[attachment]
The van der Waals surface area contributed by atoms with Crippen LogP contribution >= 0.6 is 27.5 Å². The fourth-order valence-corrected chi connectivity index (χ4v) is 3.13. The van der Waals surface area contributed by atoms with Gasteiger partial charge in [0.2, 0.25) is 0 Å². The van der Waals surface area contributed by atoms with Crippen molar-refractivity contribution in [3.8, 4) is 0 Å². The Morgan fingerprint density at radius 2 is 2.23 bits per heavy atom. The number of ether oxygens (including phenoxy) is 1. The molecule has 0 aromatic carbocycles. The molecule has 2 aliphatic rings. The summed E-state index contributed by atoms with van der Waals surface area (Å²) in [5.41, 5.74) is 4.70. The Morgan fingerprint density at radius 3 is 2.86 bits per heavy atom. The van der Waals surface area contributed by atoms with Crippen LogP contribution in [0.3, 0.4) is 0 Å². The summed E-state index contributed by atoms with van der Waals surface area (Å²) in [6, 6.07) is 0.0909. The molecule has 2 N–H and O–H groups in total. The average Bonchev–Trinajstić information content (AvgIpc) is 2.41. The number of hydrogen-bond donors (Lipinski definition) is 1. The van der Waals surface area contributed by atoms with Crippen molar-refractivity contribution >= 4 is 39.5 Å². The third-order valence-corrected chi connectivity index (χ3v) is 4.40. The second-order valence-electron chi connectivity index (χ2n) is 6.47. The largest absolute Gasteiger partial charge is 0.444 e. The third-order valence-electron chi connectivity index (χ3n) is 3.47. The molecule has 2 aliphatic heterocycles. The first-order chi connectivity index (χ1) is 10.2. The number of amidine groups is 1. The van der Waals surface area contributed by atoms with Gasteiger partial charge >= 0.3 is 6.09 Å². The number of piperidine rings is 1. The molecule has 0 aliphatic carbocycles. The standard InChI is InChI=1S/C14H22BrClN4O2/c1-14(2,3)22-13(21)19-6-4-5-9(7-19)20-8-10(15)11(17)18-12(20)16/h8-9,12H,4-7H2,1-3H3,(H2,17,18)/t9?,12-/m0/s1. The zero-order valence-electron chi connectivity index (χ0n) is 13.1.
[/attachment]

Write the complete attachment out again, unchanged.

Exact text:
The van der Waals surface area contributed by atoms with Crippen LogP contribution >= 0.6 is 27.5 Å². The fourth-order valence-corrected chi connectivity index (χ4v) is 3.13. The van der Waals surface area contributed by atoms with Gasteiger partial charge in [0.2, 0.25) is 0 Å². The van der Waals surface area contributed by atoms with Crippen molar-refractivity contribution in [3.8, 4) is 0 Å². The Morgan fingerprint density at radius 2 is 2.23 bits per heavy atom. The number of ether oxygens (including phenoxy) is 1. The molecule has 0 aromatic carbocycles. The molecule has 2 aliphatic rings. The summed E-state index contributed by atoms with van der Waals surface area (Å²) in [5.41, 5.74) is 4.70. The Morgan fingerprint density at radius 3 is 2.86 bits per heavy atom. The van der Waals surface area contributed by atoms with Crippen LogP contribution in [0.3, 0.4) is 0 Å². The summed E-state index contributed by atoms with van der Waals surface area (Å²) in [6, 6.07) is 0.0909. The molecule has 2 N–H and O–H groups in total. The average Bonchev–Trinajstić information content (AvgIpc) is 2.41. The number of hydrogen-bond donors (Lipinski definition) is 1. The van der Waals surface area contributed by atoms with Crippen molar-refractivity contribution >= 4 is 39.5 Å². The third-order valence-corrected chi connectivity index (χ3v) is 4.40. The second-order valence-electron chi connectivity index (χ2n) is 6.47. The largest absolute Gasteiger partial charge is 0.444 e. The third-order valence-electron chi connectivity index (χ3n) is 3.47. The molecule has 2 aliphatic heterocycles. The first-order chi connectivity index (χ1) is 10.2. The number of amidine groups is 1. The van der Waals surface area contributed by atoms with Gasteiger partial charge >= 0.3 is 6.09 Å². The number of piperidine rings is 1. The molecule has 0 aliphatic carbocycles. The standard InChI is InChI=1S/C14H22BrClN4O2/c1-14(2,3)22-13(21)19-6-4-5-9(7-19)20-8-10(15)11(17)18-12(20)16/h8-9,12H,4-7H2,1-3H3,(H2,17,18)/t9?,12-/m0/s1. The zero-order valence-electron chi connectivity index (χ0n) is 13.1.